The 20th Congress of the Communist Party of China (CCP), held on 16-22 October, was a widely watched event.
Investors, entrepreneurs, corporate decision makers and the rest of us all zoomed in to examine minute details sent from the Great Hall of the People in Beijing – and tried to guess the direction for the next five years for China.
A lot of speculation went into guessing who would be making up the new Politburo Standing Committee of the CCP – the top decision making body in the country. Media tirelessly interviewed scholars, China watchers, and “old China hands”.
A friend who is quite close to the establishment in China told me recently that “much of this speculation is wishful thinking. Many of these scholars do not even understand how the CCP logic works”.
The same friend, at the height of the tech crackdown last year, told me “Why do you think the same way as investment analysts? The CCP leadership has much more to consider than just the market – you have to try to understand their political logic.”
Interestingly, amid so much speculation and noise, those who truly understand how China works might find it hard to make their message stand out; some simply do not have the incentive to share the true stories.
After the revealing of the Standing Committee 7-member lineup on 22 Oct did not give much confidence to the market – Hong Kong’s index suffered their biggest decline in years during the next trading day.
The market surged subsequently this week when rumours were the senior leadership were seriously considering relaxing the zero-covid strategy.
A roller coaster indeed.
But how should we really make sense of China, especially in the next five years? I discussed this subject extensively with my co-hosts of the Low Level Barbarians podcast this week. You can listen to it during your free time.
My general sense is that it takes quite a bit of thinking to understand and appreciate the nuances. I would recommend the following materials:
- The Economist’s recent podcast “The Prince” – the storytelling is powerful though the later episodes focused more on anecdotes in contemporary China. However, the first two episodes about Xi Jinping’s early days are very accurate depictions of the man’s ideal for China;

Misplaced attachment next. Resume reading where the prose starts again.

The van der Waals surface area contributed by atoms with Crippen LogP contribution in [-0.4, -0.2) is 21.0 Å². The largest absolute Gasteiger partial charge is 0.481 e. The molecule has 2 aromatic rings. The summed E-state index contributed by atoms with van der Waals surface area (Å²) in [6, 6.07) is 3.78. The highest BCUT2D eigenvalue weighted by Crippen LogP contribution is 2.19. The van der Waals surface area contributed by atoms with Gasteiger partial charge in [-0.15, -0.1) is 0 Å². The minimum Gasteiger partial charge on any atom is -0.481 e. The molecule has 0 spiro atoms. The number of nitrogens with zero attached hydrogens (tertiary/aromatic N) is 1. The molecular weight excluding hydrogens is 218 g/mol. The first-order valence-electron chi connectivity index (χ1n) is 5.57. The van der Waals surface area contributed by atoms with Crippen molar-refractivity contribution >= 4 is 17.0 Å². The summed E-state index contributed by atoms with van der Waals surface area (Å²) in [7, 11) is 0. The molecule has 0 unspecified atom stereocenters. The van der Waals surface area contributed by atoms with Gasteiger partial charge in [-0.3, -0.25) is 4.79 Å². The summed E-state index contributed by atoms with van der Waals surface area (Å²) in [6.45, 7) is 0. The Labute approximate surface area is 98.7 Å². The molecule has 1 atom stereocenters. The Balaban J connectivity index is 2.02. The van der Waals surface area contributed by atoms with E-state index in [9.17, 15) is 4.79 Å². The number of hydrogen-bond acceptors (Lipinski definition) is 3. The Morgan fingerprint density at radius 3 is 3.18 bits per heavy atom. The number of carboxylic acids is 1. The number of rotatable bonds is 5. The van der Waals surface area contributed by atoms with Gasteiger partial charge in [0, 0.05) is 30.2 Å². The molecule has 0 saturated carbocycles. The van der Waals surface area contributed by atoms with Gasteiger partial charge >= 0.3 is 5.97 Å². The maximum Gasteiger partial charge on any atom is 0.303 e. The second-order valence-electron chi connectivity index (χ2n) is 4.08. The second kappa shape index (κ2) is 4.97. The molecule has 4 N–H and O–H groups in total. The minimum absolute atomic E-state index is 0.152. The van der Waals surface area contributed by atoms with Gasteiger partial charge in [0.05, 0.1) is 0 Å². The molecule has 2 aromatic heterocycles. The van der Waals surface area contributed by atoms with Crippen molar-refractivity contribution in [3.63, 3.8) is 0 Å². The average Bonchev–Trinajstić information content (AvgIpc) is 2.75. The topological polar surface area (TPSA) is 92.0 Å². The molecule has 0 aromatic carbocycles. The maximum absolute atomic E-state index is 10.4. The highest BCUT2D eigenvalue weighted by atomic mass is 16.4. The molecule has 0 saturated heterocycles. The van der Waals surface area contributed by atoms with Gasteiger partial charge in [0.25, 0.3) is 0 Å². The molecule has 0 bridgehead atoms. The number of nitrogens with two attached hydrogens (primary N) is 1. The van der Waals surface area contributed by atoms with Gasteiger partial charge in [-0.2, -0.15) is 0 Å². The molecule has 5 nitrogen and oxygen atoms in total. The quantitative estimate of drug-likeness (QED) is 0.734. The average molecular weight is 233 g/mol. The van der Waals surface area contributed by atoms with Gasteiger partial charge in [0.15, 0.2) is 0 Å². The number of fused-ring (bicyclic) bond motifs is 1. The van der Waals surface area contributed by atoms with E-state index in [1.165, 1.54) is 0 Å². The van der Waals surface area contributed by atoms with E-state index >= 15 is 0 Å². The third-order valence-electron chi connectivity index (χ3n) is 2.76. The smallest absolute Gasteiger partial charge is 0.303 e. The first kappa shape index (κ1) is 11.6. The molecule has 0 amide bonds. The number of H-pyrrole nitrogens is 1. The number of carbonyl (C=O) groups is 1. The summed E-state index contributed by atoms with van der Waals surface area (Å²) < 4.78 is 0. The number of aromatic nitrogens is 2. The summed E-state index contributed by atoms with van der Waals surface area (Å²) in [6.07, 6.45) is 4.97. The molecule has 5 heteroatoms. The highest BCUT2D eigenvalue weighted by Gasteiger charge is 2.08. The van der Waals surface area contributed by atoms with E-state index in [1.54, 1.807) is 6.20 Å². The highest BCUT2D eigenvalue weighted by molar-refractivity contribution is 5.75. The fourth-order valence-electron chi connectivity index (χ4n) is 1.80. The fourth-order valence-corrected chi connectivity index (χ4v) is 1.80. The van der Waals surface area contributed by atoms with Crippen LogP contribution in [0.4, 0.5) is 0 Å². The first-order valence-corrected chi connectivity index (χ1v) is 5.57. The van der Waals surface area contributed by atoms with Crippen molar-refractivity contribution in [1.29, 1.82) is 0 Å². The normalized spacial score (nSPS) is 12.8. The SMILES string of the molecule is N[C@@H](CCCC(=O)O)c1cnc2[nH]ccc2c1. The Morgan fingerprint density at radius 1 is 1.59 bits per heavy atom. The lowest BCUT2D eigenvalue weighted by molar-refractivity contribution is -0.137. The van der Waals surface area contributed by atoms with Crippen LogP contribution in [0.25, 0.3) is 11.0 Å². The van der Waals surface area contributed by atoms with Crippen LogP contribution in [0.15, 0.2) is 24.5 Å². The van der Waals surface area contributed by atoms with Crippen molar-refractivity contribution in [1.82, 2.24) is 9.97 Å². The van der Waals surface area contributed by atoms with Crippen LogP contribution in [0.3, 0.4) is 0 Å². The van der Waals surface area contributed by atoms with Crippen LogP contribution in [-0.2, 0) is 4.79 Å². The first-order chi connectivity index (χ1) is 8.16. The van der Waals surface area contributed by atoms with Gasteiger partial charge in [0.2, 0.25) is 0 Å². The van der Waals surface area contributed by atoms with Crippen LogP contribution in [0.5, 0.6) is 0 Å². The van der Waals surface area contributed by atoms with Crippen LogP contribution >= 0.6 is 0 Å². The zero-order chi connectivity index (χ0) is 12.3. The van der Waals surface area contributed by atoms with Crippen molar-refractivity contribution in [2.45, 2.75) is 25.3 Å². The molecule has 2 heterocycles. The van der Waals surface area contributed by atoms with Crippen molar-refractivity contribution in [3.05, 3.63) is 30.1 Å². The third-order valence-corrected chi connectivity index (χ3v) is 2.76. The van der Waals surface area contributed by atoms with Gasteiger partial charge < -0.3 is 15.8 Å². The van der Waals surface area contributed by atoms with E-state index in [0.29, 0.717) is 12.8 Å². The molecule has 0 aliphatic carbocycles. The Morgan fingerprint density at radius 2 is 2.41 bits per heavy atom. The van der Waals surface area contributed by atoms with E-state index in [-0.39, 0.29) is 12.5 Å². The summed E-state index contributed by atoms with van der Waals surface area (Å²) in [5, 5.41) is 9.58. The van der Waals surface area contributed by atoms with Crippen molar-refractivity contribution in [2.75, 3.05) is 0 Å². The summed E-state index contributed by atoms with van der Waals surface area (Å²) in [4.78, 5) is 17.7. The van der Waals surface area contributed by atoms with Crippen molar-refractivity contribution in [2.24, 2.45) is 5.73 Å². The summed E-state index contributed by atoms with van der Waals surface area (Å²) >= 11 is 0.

- The Wall Street Journal’s coverage on China – in recent years it has been arguably the best amongst all the Western mainstream media. Solid sources, good understanding and no wishful thinking. Their article this week on Li Qian, who is poised to succeed Li Keqiang (no relation) as Premier, is poignant;
- A book called “改造我们的历史文化观” or “reforming our views on history and culture” by Zhang Musheng. This book was published in 2011, a year before Xi ascended to the top. Interestingly, in 2011 a friend in Beijing recommended me to read this book because “it is a very accurate depiction of the ideals of Xi and his generation of princelings who still have not lost faith in China”. The preface was written by General Liu Yuan, son of former president Liu Shaoqi (who was persecuted as Xi’s father in the Cultural Revolution). General Liu helped Xi topple the two most powerful corrupt generals when Xi came to power.
I was listening to the ‘All in’ podcast the other day, and really liked what David Sacks said – to understand where things are, we have to go back to how things evolved in the past to get us to this point. Just looking at one year or five years beforehand is not enough – we need to be much deeper.
Same for the entrepreneurs and investors who are trying to make sense not only of China, but also of the current global macro and investment environment.
Hang in there!
Thank you everyone who has given a nice review on Amazon about our book “Seeing the unseen: behind Chinese tech giants’ global venturing”.
In the book, we also covered Chinese-inspired tech giants such as Shopee, which has been through a series of tough events this year.